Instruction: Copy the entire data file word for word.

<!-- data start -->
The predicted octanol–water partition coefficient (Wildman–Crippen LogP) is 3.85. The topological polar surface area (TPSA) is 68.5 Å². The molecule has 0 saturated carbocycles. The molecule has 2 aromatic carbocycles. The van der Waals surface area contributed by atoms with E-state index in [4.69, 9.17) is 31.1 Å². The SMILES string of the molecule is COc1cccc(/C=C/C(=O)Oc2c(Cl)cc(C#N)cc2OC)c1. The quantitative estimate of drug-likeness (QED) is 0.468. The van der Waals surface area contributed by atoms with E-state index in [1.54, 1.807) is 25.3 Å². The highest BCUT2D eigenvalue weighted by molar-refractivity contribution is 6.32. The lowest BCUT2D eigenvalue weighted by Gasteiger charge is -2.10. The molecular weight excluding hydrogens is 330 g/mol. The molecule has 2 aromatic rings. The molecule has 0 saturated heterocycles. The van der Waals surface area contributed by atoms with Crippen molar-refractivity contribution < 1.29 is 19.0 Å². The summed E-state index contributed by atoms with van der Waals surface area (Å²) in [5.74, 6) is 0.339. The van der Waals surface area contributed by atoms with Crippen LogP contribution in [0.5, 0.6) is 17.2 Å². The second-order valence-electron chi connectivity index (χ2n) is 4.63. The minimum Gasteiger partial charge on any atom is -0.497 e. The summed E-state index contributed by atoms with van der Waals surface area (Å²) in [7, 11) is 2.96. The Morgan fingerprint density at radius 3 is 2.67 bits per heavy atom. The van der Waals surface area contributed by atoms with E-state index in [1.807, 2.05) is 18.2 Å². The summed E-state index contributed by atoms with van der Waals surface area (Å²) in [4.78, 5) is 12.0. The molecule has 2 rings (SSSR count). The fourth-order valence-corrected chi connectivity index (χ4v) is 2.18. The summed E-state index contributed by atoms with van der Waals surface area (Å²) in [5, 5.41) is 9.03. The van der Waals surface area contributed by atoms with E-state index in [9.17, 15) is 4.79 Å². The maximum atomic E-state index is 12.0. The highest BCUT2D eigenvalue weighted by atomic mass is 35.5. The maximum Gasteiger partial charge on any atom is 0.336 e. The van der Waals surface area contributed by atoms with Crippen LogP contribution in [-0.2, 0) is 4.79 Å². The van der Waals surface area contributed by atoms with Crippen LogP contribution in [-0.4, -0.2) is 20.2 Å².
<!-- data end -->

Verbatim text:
The predicted octanol–water partition coefficient (Wildman–Crippen LogP) is 3.85. The topological polar surface area (TPSA) is 68.5 Å². The molecule has 0 saturated carbocycles. The molecule has 2 aromatic carbocycles. The van der Waals surface area contributed by atoms with E-state index in [4.69, 9.17) is 31.1 Å². The SMILES string of the molecule is COc1cccc(/C=C/C(=O)Oc2c(Cl)cc(C#N)cc2OC)c1. The quantitative estimate of drug-likeness (QED) is 0.468. The van der Waals surface area contributed by atoms with E-state index in [1.54, 1.807) is 25.3 Å². The highest BCUT2D eigenvalue weighted by molar-refractivity contribution is 6.32. The lowest BCUT2D eigenvalue weighted by Gasteiger charge is -2.10. The molecular weight excluding hydrogens is 330 g/mol. The molecule has 2 aromatic rings. The molecule has 0 saturated heterocycles. The van der Waals surface area contributed by atoms with Crippen molar-refractivity contribution < 1.29 is 19.0 Å². The summed E-state index contributed by atoms with van der Waals surface area (Å²) in [5.74, 6) is 0.339. The van der Waals surface area contributed by atoms with Crippen LogP contribution in [0.5, 0.6) is 17.2 Å². The second-order valence-electron chi connectivity index (χ2n) is 4.63. The minimum Gasteiger partial charge on any atom is -0.497 e. The summed E-state index contributed by atoms with van der Waals surface area (Å²) in [7, 11) is 2.96. The Morgan fingerprint density at radius 3 is 2.67 bits per heavy atom. The van der Waals surface area contributed by atoms with E-state index in [1.807, 2.05) is 18.2 Å². The summed E-state index contributed by atoms with van der Waals surface area (Å²) in [4.78, 5) is 12.0. The molecule has 2 rings (SSSR count). The fourth-order valence-corrected chi connectivity index (χ4v) is 2.18. The summed E-state index contributed by atoms with van der Waals surface area (Å²) in [5, 5.41) is 9.03. The van der Waals surface area contributed by atoms with E-state index in [9.17, 15) is 4.79 Å². The maximum atomic E-state index is 12.0. The highest BCUT2D eigenvalue weighted by atomic mass is 35.5. The maximum Gasteiger partial charge on any atom is 0.336 e. The van der Waals surface area contributed by atoms with Crippen LogP contribution in [-0.2, 0) is 4.79 Å². The van der Waals surface area contributed by atoms with Crippen LogP contribution in [-0.4, -0.2) is 20.2 Å².